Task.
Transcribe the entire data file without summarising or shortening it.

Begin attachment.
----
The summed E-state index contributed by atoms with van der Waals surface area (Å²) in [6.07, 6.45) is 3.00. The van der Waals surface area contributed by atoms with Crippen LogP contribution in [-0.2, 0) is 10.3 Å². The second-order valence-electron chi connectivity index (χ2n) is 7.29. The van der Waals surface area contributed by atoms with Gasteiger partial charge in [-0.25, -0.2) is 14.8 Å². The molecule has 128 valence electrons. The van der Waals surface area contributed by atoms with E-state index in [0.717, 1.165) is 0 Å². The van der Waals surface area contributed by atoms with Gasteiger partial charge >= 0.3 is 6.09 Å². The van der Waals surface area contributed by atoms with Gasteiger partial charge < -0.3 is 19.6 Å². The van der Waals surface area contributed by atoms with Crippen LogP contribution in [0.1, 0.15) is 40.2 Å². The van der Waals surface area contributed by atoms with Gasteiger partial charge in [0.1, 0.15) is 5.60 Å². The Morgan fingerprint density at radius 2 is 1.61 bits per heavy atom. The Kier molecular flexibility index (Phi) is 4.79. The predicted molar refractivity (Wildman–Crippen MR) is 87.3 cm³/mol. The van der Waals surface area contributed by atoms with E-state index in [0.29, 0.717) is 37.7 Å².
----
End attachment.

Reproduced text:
The summed E-state index contributed by atoms with van der Waals surface area (Å²) in [6.07, 6.45) is 3.00. The van der Waals surface area contributed by atoms with Crippen LogP contribution in [-0.2, 0) is 10.3 Å². The second-order valence-electron chi connectivity index (χ2n) is 7.29. The van der Waals surface area contributed by atoms with Gasteiger partial charge in [-0.25, -0.2) is 14.8 Å². The molecule has 128 valence electrons. The van der Waals surface area contributed by atoms with E-state index in [0.717, 1.165) is 0 Å². The van der Waals surface area contributed by atoms with Gasteiger partial charge >= 0.3 is 6.09 Å². The van der Waals surface area contributed by atoms with Gasteiger partial charge < -0.3 is 19.6 Å². The van der Waals surface area contributed by atoms with Crippen LogP contribution in [0.1, 0.15) is 40.2 Å². The van der Waals surface area contributed by atoms with Gasteiger partial charge in [0.1, 0.15) is 5.60 Å². The Morgan fingerprint density at radius 2 is 1.61 bits per heavy atom. The Kier molecular flexibility index (Phi) is 4.79. The predicted molar refractivity (Wildman–Crippen MR) is 87.3 cm³/mol. The van der Waals surface area contributed by atoms with E-state index in [0.29, 0.717) is 37.7 Å².